This reminds me of 'terrible'. If you ask one person, it means 'frightening', 'bad' or something similar. Then someone else would use it to mean 'large', 'extreme', or something along those lines.Mirage_GSM wrote:While I generally agree with you, I don't think "enormous" is a good example, since here, the neutral use is the more common one.The word derives from the latin "ex norma" (outside of the norm) and has no inherent negative connotation.enormous
1. (obsolete) Deviating from the norm; unusual, extraordinary.
2. (obsolete) Exceedingly wicked; atrocious or outrageous.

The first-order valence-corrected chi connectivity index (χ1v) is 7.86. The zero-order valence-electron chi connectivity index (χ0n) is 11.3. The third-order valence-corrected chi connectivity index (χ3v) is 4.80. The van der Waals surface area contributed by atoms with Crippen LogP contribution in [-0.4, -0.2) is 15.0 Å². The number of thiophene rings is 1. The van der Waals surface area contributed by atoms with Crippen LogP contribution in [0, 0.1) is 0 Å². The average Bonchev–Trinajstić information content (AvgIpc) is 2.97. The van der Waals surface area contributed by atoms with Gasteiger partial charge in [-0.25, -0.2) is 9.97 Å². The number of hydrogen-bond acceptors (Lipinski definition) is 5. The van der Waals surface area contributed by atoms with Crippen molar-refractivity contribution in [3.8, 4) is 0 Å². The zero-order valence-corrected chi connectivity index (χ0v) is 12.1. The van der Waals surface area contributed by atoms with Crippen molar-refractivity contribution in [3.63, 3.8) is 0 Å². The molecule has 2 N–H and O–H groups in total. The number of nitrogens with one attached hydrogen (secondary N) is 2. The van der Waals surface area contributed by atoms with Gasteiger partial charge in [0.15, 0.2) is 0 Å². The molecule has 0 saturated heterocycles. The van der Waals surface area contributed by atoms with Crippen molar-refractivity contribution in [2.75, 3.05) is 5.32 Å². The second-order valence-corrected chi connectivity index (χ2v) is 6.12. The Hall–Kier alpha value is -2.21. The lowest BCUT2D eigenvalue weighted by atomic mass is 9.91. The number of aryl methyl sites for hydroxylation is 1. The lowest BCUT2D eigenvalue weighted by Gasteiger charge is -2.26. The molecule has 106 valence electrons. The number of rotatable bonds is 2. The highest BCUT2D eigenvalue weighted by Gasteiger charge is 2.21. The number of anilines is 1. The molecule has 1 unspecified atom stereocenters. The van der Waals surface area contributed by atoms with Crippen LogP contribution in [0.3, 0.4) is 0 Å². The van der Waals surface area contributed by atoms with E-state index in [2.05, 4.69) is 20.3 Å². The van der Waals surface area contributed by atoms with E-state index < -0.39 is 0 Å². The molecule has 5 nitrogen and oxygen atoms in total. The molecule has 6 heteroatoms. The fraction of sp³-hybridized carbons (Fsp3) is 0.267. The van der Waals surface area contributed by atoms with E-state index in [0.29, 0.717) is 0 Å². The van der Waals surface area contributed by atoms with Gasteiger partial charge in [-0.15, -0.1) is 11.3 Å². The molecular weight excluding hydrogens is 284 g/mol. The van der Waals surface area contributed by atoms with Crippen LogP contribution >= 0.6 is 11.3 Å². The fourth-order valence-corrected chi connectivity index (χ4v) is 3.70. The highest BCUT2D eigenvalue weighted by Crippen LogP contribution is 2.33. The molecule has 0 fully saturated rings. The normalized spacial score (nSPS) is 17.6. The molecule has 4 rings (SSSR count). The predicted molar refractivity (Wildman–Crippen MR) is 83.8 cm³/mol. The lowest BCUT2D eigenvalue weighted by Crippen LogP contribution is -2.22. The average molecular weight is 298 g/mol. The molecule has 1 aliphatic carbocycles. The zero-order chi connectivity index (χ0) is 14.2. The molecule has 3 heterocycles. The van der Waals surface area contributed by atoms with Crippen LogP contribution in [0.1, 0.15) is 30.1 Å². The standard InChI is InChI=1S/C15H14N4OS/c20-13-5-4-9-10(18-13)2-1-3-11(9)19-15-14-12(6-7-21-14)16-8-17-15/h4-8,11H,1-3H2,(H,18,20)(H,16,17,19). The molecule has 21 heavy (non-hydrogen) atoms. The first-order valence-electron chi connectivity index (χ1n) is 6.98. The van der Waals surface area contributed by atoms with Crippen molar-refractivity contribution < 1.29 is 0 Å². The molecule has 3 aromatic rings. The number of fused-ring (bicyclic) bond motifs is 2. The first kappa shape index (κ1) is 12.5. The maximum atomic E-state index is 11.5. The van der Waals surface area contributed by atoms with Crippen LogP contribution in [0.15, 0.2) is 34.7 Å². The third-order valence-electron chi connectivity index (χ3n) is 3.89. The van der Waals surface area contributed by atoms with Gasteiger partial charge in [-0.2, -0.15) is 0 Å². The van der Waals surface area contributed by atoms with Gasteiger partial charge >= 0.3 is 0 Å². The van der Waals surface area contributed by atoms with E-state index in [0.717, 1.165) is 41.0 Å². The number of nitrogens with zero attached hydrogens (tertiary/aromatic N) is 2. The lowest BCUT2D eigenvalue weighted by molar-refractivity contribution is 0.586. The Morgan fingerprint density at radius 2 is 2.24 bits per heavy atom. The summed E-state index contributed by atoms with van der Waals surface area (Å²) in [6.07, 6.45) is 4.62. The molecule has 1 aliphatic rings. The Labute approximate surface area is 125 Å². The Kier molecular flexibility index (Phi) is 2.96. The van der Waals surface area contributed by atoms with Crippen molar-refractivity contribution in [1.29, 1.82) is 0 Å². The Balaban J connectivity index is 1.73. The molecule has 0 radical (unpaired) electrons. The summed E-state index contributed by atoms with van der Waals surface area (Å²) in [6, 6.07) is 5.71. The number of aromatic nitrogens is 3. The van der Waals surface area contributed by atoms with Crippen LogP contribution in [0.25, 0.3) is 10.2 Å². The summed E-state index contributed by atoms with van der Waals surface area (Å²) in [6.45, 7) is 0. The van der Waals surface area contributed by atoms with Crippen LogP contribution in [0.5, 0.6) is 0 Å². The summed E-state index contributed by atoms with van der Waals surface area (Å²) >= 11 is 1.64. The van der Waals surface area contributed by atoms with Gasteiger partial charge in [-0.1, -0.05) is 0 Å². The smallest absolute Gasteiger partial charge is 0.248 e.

3. Extremely large; greatly exceeding the common size, extent, etc.
That can really change what a sentence means:
"A terrible liar."
If 'terrible' is synonymous with frightful or bad, then this person probably isn't good at lying.
"I'm holding those drugs for a friend! They aren't mine!"
Taken with the other definition, you might conclude they tell extreme lies.
"It's your baby!"
Usually, I try to avoid such contentious words. However, it's context that emphasizes which definition you're using. You can get away with using words that have multiple definitions if they're surrounded by a section that clearly define their intent.